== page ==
The change in the composition of the injection-moulded pot was overseen by Choví, Berry Superfos, and Repsol, the supplier of the rPP. All three companies hold the ISCC PLUS certification required for the use of recycled material in food-contact packaging and traceability throughout the chain of custody.
The companies explain that the 25% rPP – which is reportedly the same quality as virgin material – has been allocated using the ISCC mass balance approach. They add that this was made possible with advanced pyrolysis technology, which allows for the recovery of waste streams that are not suitable for mechanical recycling.
According to the companies, the new pot retains its signature mortar shape and yellow colour to ensure maximum brand awareness. By incorporating recycled material, the companies say that the new pot maintains its iconic look while saving on the use of virgin materials and facilitating a reduction in the amount of plastic waste going to landfill.
In addition, the entire pot can apparently be recycled where appropriate facilities exist.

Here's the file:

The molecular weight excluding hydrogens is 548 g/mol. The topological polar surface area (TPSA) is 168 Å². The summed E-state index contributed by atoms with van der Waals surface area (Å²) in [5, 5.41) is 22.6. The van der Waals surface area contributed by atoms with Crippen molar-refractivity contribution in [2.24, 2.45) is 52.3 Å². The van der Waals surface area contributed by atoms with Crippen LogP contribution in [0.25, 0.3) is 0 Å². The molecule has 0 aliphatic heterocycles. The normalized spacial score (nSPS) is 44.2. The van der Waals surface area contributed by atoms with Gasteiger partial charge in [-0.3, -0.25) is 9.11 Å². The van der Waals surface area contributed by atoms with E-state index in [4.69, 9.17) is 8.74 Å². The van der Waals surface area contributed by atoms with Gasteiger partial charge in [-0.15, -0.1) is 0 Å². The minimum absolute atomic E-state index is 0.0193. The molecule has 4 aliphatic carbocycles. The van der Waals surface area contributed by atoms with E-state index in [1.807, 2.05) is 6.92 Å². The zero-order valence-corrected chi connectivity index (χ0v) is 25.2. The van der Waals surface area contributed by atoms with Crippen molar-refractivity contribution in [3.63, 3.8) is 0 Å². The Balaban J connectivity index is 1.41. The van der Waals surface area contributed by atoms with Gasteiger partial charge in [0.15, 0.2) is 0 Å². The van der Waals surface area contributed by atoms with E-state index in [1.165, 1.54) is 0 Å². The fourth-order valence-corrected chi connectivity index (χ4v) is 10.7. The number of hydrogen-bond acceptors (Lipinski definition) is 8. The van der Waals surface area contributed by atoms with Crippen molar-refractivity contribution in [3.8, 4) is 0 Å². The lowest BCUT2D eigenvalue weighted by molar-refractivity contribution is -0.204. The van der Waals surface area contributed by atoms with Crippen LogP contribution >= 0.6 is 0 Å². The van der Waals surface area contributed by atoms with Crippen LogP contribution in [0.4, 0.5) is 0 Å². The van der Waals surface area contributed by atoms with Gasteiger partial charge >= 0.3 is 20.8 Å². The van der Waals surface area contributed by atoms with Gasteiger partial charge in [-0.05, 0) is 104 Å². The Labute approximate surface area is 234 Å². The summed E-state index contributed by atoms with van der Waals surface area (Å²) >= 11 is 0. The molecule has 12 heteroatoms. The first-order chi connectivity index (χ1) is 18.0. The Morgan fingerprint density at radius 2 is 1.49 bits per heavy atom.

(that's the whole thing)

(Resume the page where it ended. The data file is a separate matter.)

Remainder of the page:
David Moya, industrial director at Choví, comments: “The process path of developing our iconic Allioli pot to include recycled material has been a long but rewarding road, and the result is excellent.
“It was made possible thanks to our alliance with Berry Superfos and Repsol who have been perfect travel companions for us in this pioneering project to increase the sustainability of the Allioli pot.”
Ignacio Igea, commercial director at Berry Superfos Iberia, adds: “Our partnership with Choví is an example of the kind of relationship that we strive to establish with all our customers every day.
“It involves being innovative and providing state-of-the-art technology, dedicated service and commitment to more sustainable development.”
Last year, Berry Global designed a new closure from sauce bottles made from 100% PP, which it claims is recyclable and a lighter weight solution than other versions currently available, offering material savings.